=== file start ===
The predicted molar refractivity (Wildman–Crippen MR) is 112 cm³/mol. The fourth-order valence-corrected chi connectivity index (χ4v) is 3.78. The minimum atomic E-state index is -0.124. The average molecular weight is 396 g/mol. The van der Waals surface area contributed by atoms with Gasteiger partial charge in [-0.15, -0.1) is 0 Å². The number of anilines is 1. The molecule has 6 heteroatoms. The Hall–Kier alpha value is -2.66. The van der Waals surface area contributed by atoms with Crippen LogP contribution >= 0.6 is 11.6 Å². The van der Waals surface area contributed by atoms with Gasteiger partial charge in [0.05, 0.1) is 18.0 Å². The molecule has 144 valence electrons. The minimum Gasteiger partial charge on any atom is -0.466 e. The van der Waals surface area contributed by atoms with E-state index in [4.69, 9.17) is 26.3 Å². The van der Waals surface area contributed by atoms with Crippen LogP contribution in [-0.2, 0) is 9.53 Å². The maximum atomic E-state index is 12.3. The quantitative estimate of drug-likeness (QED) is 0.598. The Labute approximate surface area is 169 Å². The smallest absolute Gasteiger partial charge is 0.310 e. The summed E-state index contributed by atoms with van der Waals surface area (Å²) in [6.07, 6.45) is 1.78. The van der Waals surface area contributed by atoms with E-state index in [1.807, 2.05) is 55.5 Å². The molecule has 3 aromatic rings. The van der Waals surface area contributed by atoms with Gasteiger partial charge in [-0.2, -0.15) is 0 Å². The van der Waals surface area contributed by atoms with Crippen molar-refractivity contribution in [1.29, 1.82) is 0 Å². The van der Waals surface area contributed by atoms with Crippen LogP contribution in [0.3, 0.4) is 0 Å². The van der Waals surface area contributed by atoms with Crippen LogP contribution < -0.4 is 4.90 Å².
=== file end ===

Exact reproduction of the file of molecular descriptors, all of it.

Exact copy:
The predicted molar refractivity (Wildman–Crippen MR) is 112 cm³/mol. The fourth-order valence-corrected chi connectivity index (χ4v) is 3.78. The minimum atomic E-state index is -0.124. The average molecular weight is 396 g/mol. The van der Waals surface area contributed by atoms with Gasteiger partial charge in [-0.15, -0.1) is 0 Å². The number of anilines is 1. The molecule has 6 heteroatoms. The Hall–Kier alpha value is -2.66. The van der Waals surface area contributed by atoms with Crippen LogP contribution >= 0.6 is 11.6 Å². The van der Waals surface area contributed by atoms with Gasteiger partial charge in [0.05, 0.1) is 18.0 Å². The molecule has 144 valence electrons. The minimum Gasteiger partial charge on any atom is -0.466 e. The van der Waals surface area contributed by atoms with E-state index in [4.69, 9.17) is 26.3 Å². The van der Waals surface area contributed by atoms with Crippen LogP contribution in [-0.2, 0) is 9.53 Å². The maximum atomic E-state index is 12.3. The quantitative estimate of drug-likeness (QED) is 0.598. The Labute approximate surface area is 169 Å². The smallest absolute Gasteiger partial charge is 0.310 e. The summed E-state index contributed by atoms with van der Waals surface area (Å²) in [6.07, 6.45) is 1.78. The van der Waals surface area contributed by atoms with E-state index in [1.807, 2.05) is 55.5 Å². The molecule has 3 aromatic rings. The van der Waals surface area contributed by atoms with Gasteiger partial charge in [-0.2, -0.15) is 0 Å². The van der Waals surface area contributed by atoms with Crippen molar-refractivity contribution in [1.29, 1.82) is 0 Å². The van der Waals surface area contributed by atoms with Crippen LogP contribution in [0.3, 0.4) is 0 Å². The van der Waals surface area contributed by atoms with Crippen LogP contribution < -0.4 is 4.90 Å².